QUESTION: This spring I would like to try touring. Have you any advice on clothing, food or safety?

March 09, 1959
March 09, 1959

Table of Contents
March 9, 1959

Look Who's Peeking!
Coming Events
Sullivan's Golf
Spring: The Quarterly Sporting Look Preview
19th Hole: The Readers Take Over
Pat On The Back

QUESTION: This spring I would like to try touring. Have you any advice on clothing, food or safety?

By Willy Schaeffler/Ski Coach, University Of Denver

One of the most important things in planning a spring ski trip, or for skiing any time in March, is the choice of clothing. Wear several layers of light garments which are warm during the zero temperatures of early morning and which can be rolled into a tight package until needed. Conventional long underwear is not necessary. A set of the net-weave underwear will be plenty warm and still not overheat you under the noon sun. Over this put on a turtle-neck, long-sleeved T shirt made of nylon and cotton. Then two light sweaters, a silk scarf and, finally, a light nylon parka. These layers together will keep you warm in any storm.

This is an article from the March 9, 1959 issue Original Layout

In the spring the snow acts as a giant reflector for the sun. Take a pair of sunglasses (not goggles—they will fog up in the heat) with plastic rims and side protectors. Wear them at all times. Nothing is more uncomfortable than sunburned eyes, and that's what you get without glasses. Keep your face well protected with sun cream. And carry a special lip cream. If you have other vulnerable spots, put a little white zinc oxide on to shut off the sun.

Carry a packsack to hold extras. For a half-day trip the small belt sack is ideal. For a longer trip use a rucksack with a rigid frame designed to keep the sack off your back. The rucksack should buckle around the waist to lie snug when you ski.

Take a box of dried figs, plums, raisins or other dried fruit for quick energy. Honey in a tube, sugar lumps or grape sugar pills also give a boost. Take cans of concentrated fruit juices which can be thinned with snow to make a refreshing drink. Try rye bread or rye crackers. Avoid big sandwiches or other heavy foods which will make you sleepy and uncomfortable. For these same reasons leave the liquor home. Fortify yourself with a big breakfast and then take energy snacks and you will ski comfortably.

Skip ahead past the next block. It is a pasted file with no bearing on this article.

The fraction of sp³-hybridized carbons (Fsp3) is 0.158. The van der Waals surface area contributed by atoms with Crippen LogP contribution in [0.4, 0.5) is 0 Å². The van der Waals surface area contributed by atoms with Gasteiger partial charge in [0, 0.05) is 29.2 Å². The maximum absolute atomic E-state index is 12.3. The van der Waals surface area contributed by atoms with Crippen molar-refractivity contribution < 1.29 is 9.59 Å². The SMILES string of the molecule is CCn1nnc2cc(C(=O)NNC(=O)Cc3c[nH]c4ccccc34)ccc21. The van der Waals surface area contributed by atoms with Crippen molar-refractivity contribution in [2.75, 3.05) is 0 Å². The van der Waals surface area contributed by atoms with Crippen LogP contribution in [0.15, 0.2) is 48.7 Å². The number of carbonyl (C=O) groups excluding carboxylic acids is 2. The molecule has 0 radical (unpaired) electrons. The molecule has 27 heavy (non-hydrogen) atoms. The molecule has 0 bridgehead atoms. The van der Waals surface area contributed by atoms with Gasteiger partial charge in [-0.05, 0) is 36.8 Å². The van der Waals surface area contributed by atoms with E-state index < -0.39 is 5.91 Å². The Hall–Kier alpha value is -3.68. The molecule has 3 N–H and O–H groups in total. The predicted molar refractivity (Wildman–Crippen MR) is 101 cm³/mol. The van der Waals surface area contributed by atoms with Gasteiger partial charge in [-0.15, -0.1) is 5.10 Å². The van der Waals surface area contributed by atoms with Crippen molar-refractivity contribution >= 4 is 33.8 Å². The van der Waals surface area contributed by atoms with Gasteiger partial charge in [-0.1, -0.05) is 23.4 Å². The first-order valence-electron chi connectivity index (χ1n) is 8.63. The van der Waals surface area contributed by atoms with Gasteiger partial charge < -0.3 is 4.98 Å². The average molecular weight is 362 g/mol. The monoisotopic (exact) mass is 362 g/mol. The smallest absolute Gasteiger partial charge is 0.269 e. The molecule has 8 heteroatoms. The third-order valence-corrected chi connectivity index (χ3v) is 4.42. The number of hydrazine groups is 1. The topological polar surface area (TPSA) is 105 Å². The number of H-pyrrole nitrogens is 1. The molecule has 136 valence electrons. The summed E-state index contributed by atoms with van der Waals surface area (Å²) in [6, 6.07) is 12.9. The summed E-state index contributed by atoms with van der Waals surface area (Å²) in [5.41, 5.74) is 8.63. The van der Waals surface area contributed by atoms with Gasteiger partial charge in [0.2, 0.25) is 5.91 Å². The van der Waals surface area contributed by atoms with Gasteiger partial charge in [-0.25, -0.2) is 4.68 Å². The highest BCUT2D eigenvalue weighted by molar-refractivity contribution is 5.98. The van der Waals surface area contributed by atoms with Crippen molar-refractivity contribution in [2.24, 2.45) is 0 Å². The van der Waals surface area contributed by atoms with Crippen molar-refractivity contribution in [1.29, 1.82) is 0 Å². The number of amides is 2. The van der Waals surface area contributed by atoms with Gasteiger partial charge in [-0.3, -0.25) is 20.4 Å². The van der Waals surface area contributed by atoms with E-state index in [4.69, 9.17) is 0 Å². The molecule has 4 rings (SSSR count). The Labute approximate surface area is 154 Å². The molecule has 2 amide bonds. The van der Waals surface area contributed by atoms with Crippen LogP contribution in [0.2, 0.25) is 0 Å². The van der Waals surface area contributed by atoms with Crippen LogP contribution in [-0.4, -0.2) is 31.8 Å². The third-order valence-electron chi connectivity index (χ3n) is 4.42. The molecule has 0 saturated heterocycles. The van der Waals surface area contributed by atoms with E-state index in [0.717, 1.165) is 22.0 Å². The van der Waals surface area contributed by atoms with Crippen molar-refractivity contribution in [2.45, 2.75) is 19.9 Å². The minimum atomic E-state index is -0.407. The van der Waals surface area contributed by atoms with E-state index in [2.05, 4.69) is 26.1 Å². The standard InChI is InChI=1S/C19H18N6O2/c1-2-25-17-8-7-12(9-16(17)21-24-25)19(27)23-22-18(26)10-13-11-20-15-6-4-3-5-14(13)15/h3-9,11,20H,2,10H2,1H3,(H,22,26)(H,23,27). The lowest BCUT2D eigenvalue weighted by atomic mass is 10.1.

If you are going into strange country take at least one experienced guide, ski instructor or skier experienced in touring. When you leave tell someone where you are going and when you expect to get back. Make certain that if you are late they will come looking for you. If there is a Snow Ranger around, he is the man to inform. Get a weather report before you leave. In spring a storm can strike quickly.

When you start out move slowly and steadily. You will cover much more ground than if you rush and rest, rush and rest. It is not necessary to carry rope unless you are going into exceptionally difficult high mountain terrain. If you are going that far bring along 50 to 80 feet of light nylon line, dyed blue or red to contrast with the snow. Always rope up if you are crossing any snow-field steeper than 15° and cross the slope one at a time.

There is no sure way to avoid a potential avalanche, but here are a few rules: 1) stay off the steep open slopes and out of steep gullies; 2) do not ski close to trees or rocks, since heat radiation near them may rot the underlying layers of snow and cause a potential avalanche condition that you cannot see from the surface; 3) stick your pole hard into the snow and see if the color of the snow in the hole is greenish blue. If it is, this means the underlying layers are beginning to soften and avalanche danger is building up; 4) if there is an air space under the upper layers of snow, get off the snowfield immediately. It is ready to let go.

One last tip. Always take climbing skins. You may not need them, but they will take up very little room in your sack, and they make climbing immeasurably easier.